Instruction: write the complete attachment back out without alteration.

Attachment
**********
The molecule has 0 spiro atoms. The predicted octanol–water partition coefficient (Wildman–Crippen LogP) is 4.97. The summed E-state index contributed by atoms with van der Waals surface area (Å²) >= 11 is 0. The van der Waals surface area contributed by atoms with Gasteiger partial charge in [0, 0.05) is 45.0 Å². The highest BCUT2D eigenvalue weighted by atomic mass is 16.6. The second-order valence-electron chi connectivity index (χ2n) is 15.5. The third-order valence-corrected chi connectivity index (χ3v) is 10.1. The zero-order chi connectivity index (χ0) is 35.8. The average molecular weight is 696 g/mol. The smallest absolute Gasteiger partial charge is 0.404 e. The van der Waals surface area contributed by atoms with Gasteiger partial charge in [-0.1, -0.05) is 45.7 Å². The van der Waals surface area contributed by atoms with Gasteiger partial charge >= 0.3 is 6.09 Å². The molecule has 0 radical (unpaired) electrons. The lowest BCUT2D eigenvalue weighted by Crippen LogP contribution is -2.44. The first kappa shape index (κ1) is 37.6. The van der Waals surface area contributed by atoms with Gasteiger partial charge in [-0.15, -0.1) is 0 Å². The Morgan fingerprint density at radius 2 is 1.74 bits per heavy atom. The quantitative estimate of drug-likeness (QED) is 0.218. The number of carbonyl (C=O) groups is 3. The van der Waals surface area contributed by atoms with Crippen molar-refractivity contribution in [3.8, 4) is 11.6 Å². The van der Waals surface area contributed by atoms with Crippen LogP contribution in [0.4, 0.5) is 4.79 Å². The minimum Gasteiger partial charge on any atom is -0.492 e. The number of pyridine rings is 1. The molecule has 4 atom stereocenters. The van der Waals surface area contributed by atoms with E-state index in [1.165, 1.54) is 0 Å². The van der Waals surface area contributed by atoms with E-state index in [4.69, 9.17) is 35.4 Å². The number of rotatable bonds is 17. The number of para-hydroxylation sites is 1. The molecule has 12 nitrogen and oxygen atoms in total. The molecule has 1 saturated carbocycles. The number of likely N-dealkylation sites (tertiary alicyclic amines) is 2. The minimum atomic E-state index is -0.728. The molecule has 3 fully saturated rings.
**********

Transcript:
The molecule has 0 spiro atoms. The predicted octanol–water partition coefficient (Wildman–Crippen LogP) is 4.97. The summed E-state index contributed by atoms with van der Waals surface area (Å²) >= 11 is 0. The van der Waals surface area contributed by atoms with Gasteiger partial charge in [0, 0.05) is 45.0 Å². The highest BCUT2D eigenvalue weighted by atomic mass is 16.6. The second-order valence-electron chi connectivity index (χ2n) is 15.5. The third-order valence-corrected chi connectivity index (χ3v) is 10.1. The zero-order chi connectivity index (χ0) is 35.8. The average molecular weight is 696 g/mol. The smallest absolute Gasteiger partial charge is 0.404 e. The van der Waals surface area contributed by atoms with Gasteiger partial charge in [-0.1, -0.05) is 45.7 Å². The van der Waals surface area contributed by atoms with Gasteiger partial charge >= 0.3 is 6.09 Å². The molecule has 0 radical (unpaired) electrons. The lowest BCUT2D eigenvalue weighted by Crippen LogP contribution is -2.44. The first kappa shape index (κ1) is 37.6. The van der Waals surface area contributed by atoms with Gasteiger partial charge in [-0.15, -0.1) is 0 Å². The Morgan fingerprint density at radius 2 is 1.74 bits per heavy atom. The quantitative estimate of drug-likeness (QED) is 0.218. The number of carbonyl (C=O) groups is 3. The van der Waals surface area contributed by atoms with Crippen molar-refractivity contribution in [3.8, 4) is 11.6 Å². The van der Waals surface area contributed by atoms with Crippen LogP contribution in [0.4, 0.5) is 4.79 Å². The minimum Gasteiger partial charge on any atom is -0.492 e. The number of pyridine rings is 1. The molecule has 4 atom stereocenters. The van der Waals surface area contributed by atoms with E-state index in [1.165, 1.54) is 0 Å². The van der Waals surface area contributed by atoms with E-state index in [4.69, 9.17) is 35.4 Å². The number of rotatable bonds is 17. The number of para-hydroxylation sites is 1. The molecule has 12 nitrogen and oxygen atoms in total. The molecule has 1 saturated carbocycles. The number of likely N-dealkylation sites (tertiary alicyclic amines) is 2. The minimum atomic E-state index is -0.728. The molecule has 3 fully saturated rings.